CLEAR PICTURES First Loves, First Guides by Reynolds Price (Atheneum Publishers) The autobiography of a man in a family, Price’s “Clear Pictures” come out of the connectedness he felt both as a child and now as a man. (“With a single exception I’m in regular touch with every person I’ve loved.”) No one is cast out; even the most flawed family members remain actively loved and supported within the family circle to which, by Price’s testimony, his splendid creativity owes much.

PARTING THE WATERS America in the King Years 1954-1963 by Taylor Branch (Simon & Schuster) See above, under Current Interest.

PAUL ROBESON A Biography by Martin Bauml Duberman (Alfred A. Knopf) This is the first full-scale biography (complete with 200 pages of notes) of one of the most interesting, controversial and tragic figures in American history. Paul Robeson, son of an ex-slave, became an All-American athlete, Phi Beta Kappa scholar and later an internationally known singer and actor. As a forerunner to the civil rights movement, he spoke out about racial injustice as early as the Thirties. Subsequently, his passport was revoked and his opportunities to perform at home disappeared while he was kept under FBI surveillance. His health and career broken, he died prematurely.

GEORGE BERNARD SHAW The Search for Love by Michael Holroyd (Random House) The first of three volumes to be published on the most controversial literary figure of his day, this study of Shaw’s early years in the Victorian Era is filled with the prodigious detail of 15 years’ work by noted biographer Holroyd, about whom critic Richard Eder observed: ". . . He has not simply written Shaw’s life. He has besieged it.”


IS SCIENCE NECESSARY? Essays on Science and Scientists by Max F. Perutz (E.P. Dutton) Perutz, a Nobel Prize winner, believes that science and art have a similar function in society: to expand human perception. This view underpins an anthology of essays that seek to make science more accessible now that nothing less than the “survival of nature and civilization” is at stake. Subjects emphasized are those basic to existence: health, energy, and food production from the global perspectives of both the past and the future.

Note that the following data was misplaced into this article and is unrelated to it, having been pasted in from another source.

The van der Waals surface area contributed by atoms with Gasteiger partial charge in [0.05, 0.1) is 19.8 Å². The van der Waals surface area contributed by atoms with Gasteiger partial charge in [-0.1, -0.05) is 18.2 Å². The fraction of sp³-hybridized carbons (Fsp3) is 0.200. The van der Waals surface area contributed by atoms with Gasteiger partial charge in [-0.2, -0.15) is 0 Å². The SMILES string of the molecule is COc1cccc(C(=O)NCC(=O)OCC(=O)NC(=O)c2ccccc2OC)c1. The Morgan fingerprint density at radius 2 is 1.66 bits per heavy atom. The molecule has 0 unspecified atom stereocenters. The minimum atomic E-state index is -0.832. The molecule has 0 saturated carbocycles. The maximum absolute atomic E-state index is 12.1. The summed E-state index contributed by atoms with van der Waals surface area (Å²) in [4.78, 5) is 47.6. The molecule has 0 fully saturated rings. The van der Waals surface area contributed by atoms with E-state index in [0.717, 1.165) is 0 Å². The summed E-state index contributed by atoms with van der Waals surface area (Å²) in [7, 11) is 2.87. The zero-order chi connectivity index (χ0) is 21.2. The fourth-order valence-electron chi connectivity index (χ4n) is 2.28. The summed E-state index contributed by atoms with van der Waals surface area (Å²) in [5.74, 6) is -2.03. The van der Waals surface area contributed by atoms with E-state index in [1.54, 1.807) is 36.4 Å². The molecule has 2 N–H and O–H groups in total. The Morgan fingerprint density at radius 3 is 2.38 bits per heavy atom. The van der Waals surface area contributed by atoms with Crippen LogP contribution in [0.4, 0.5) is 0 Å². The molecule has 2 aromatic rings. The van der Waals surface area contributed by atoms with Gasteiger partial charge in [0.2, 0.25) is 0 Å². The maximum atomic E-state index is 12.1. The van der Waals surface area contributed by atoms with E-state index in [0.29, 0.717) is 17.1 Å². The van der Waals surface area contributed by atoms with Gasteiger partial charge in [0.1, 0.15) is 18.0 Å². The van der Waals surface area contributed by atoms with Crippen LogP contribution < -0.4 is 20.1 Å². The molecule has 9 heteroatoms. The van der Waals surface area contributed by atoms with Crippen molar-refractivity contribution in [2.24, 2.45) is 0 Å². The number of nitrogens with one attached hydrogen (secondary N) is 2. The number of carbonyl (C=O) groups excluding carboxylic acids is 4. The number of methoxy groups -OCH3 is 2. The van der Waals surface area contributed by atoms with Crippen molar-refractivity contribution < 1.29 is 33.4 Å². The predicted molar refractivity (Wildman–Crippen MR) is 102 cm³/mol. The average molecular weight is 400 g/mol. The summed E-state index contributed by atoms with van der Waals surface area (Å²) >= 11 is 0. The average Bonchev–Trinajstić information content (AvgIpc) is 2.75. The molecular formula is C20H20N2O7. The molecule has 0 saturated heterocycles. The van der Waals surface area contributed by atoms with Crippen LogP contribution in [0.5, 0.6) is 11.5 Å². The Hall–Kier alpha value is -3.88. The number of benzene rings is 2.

PEACEMAKING AMONG PRIMATES by Frans de Waal (Harvard University Press) An absorbing account of the peacemaking strategies of five different species that include our closest primate cousins--chimpanzees, rhesus monkeys, stump-tailed monkeys, bonobos, and humans. Author DeWaal, a research scientist with the Wisconsin Regional Primate Research Center, demonstrates through the study of animal reconciliation behavior that forgiveness and peacemaking are widespread among nonhuman primates. Our tendency to condemn aggression as antisocial behavior is a simplification, he believes. His studies suggest that aggression and peacemaking are intertwined and that peacemaking is as innate to our heritage as is aggression.

THE FIVE SENSES by F. Gonzalez-Crussi (Harcourt Brace Jovanovich) A meditation on sensory experience by a Mexican-born pathologist who weaves personal experience with history, science, philosophy and theology for a wide- ranging approach to our centuries-old but undissipated curiosity about the origins of pain and pleasure. More anecdotal than scholarly, it is nevertheless an erudite work that ranges from musings on the source of the “phantom limb” phenomenon in his chapter on touch, to the array of religious attitudes toward olfaction in his chapter on smell, and a chapter inspired by his own origins entitled “Reminiscences of a Hot Pepper Eater.”